As an absentee landlady, Antonia would have needed trusted persons on site to manage her extensive and scattered estates in Egypt, her ousia. It appears that this was managed by appointing the person known as Alexander the Alabarch as her official epitropos. There is no exact translation or definition, but it appears the epitropos was probably a type of procurator or governor that managed all parts of Antonia Minor's ousia.
The source for Alexander's role as epitropos is Flavius Josephus Jewish Antiquities 19.276-277. No other source for the management of Antonia's ousia has survived.
Under the the Egyptian pharaohs and later the Ptolemaic kings and queens, all land in Egypt was royal property. After Octavian (later Augustus) defeated Queen Cleopatra VII in 30 B.C., nearly all land in Egypt reverted to him.
Under Augustus, Egypt's land was parceled out in small lots that often were not contiguous. Exactly, how land was divided and distributed is unknown, but it appears likely that some parts were given out as gifts from Augustus, some parts were sold, and, of course, large parts were kept as imperial lands. The properties tended to be scattered with a wheat field in one village, a vinegard in another, and an olive grove or olive press in another village. Other properties may have been dedicated to husbandry of cows, sheep, goats, fowl and some were marshland for fishing.
The scattered properties as a collective were called by the Greek word ousia. Although this can be referred to as someone's "estate," that term doesn't quite capture the disparate nature of properties. It is known that a lot of buying, selling, and leasing of the ousiadid occur. It is likely that land transaction were for the purposed of combining contiguous tracts, say to make one big wheat field. It is also possible that some specialization occurred where someone would buy or lease lands that only were designated for wine, or some other specific product.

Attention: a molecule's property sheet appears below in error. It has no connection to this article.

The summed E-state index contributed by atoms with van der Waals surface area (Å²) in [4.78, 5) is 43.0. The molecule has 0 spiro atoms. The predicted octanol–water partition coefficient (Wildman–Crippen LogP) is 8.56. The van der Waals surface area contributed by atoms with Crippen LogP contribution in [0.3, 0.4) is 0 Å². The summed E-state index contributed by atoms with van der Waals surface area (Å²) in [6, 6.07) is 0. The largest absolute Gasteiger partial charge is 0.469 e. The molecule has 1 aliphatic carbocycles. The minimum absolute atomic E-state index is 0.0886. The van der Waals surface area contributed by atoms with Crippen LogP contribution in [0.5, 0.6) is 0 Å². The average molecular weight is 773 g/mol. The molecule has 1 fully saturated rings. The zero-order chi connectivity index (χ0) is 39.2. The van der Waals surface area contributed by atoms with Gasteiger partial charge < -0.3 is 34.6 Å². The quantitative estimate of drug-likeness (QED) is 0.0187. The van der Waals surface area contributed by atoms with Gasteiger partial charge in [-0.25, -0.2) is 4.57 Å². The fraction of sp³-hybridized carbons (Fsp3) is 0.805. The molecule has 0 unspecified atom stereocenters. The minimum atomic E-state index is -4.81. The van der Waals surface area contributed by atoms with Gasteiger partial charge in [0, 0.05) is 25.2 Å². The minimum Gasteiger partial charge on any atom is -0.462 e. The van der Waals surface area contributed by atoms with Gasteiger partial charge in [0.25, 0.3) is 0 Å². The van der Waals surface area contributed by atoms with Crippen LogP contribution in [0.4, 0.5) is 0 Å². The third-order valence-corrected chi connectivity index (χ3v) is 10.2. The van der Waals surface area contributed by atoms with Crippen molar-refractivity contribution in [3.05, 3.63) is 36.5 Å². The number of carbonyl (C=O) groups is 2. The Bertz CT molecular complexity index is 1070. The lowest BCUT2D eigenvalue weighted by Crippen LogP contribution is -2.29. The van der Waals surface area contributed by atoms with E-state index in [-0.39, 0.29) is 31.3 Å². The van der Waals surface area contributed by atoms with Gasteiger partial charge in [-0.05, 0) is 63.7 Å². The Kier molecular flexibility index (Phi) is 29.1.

It has been speculated that Queen Cleopatra VII may have granted lands to her consort Marcus Antonius. After his defeat, these lands may have passed to his daughters Antonia Major and Antonia Minor. Along with gifts from her uncle Augustus and private purchases, Antonia may have been one of the largest land owners in Egypt in the early first century A.D.
It must be clear that there is no extant land register of Antonia Minor's properties. Everything she owned has been reconstructed by the random and serendipitous discovery of papyri that mention her and her properties. Since almost no papyri come from the Delta area and mmany come from the Fayum (ancient Arsinoite Nome), the most information is about the latter. Antonia may have owned a of property in the three Greek cities and in the Delta in general, but all evidence of that is lost.
As an absentee landlady, Antonia would have needed trusted persons on site to manage her extensive and scattered estates, her ousia. It appears that this was managed by appointing the person known as Alexander the Alabarch as her official epitropos. There is no exact translation or definition, but it appears the epitropos was probably a type procurator or governor that managed all parts of Antonia Minor's ousia.
Below is a graphic showing some (but not all) of the places where Antonia Minor owned property in the Arsinoite Nome around Lake Moeris. In some cases, she is explicitly identified as Antonia the wife of Drusus. In other places, only the name Antonia so it may refer to her older sister Antonia Major. There is no explicit evidence that Antonia Major ever held property in Roman Egypt.
The ousia of Antonia Minor in the Arsinoite Nome, Egypt: Select Bibliography.
- Parassoglou, George M. Imperial Estates in Roman Egypt (Amsterdam: Adolf M. Hakkert, 1978)
- Kokkinos, Nikos. Antonia Augusta : portrait of a great Roman lady (London: Libri, 2002)
- France, Jacques. Theadelphia and Euhemereia : village history in Graeco-Roman Egypt, Dissertation:
Doctor in de Geschiedenis; Katholieke Universiteit te Leuven, 1999.
- Derda, Tomasz. Arsinoites Nomos : administration of the Fayum under Roman Rule (Warsaw : Warsaw University, 2006)
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